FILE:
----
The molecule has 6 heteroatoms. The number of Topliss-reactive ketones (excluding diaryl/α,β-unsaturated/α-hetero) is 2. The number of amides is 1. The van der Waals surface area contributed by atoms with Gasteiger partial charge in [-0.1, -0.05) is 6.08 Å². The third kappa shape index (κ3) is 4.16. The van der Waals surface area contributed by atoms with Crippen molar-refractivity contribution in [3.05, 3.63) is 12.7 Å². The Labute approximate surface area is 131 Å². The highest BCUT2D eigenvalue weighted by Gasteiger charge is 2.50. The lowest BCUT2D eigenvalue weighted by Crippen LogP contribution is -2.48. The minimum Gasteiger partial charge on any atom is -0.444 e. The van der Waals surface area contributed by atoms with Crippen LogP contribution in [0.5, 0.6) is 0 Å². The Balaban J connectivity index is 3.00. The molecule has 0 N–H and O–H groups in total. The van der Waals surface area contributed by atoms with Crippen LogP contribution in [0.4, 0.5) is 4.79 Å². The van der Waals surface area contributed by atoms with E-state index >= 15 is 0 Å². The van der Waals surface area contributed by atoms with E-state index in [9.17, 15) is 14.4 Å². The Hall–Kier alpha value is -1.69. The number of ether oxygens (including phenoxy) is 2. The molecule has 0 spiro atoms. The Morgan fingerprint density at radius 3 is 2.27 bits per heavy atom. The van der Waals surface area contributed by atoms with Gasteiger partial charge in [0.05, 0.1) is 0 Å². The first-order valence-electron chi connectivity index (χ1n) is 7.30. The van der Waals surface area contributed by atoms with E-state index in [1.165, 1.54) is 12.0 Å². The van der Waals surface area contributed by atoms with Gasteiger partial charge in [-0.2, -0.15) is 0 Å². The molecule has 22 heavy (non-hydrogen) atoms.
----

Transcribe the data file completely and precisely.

The molecule has 6 heteroatoms. The number of Topliss-reactive ketones (excluding diaryl/α,β-unsaturated/α-hetero) is 2. The number of amides is 1. The van der Waals surface area contributed by atoms with Gasteiger partial charge in [-0.1, -0.05) is 6.08 Å². The third kappa shape index (κ3) is 4.16. The van der Waals surface area contributed by atoms with Crippen molar-refractivity contribution in [3.05, 3.63) is 12.7 Å². The Labute approximate surface area is 131 Å². The highest BCUT2D eigenvalue weighted by Gasteiger charge is 2.50. The lowest BCUT2D eigenvalue weighted by Crippen LogP contribution is -2.48. The minimum Gasteiger partial charge on any atom is -0.444 e. The van der Waals surface area contributed by atoms with Crippen LogP contribution in [0.5, 0.6) is 0 Å². The Balaban J connectivity index is 3.00. The molecule has 0 N–H and O–H groups in total. The van der Waals surface area contributed by atoms with Crippen LogP contribution in [0.4, 0.5) is 4.79 Å². The van der Waals surface area contributed by atoms with E-state index >= 15 is 0 Å². The van der Waals surface area contributed by atoms with E-state index in [9.17, 15) is 14.4 Å². The Hall–Kier alpha value is -1.69. The number of ether oxygens (including phenoxy) is 2. The molecule has 0 spiro atoms. The Morgan fingerprint density at radius 3 is 2.27 bits per heavy atom. The van der Waals surface area contributed by atoms with Gasteiger partial charge in [0.05, 0.1) is 0 Å². The first-order valence-electron chi connectivity index (χ1n) is 7.30. The van der Waals surface area contributed by atoms with E-state index in [1.165, 1.54) is 12.0 Å². The van der Waals surface area contributed by atoms with Gasteiger partial charge in [-0.2, -0.15) is 0 Å². The molecule has 22 heavy (non-hydrogen) atoms.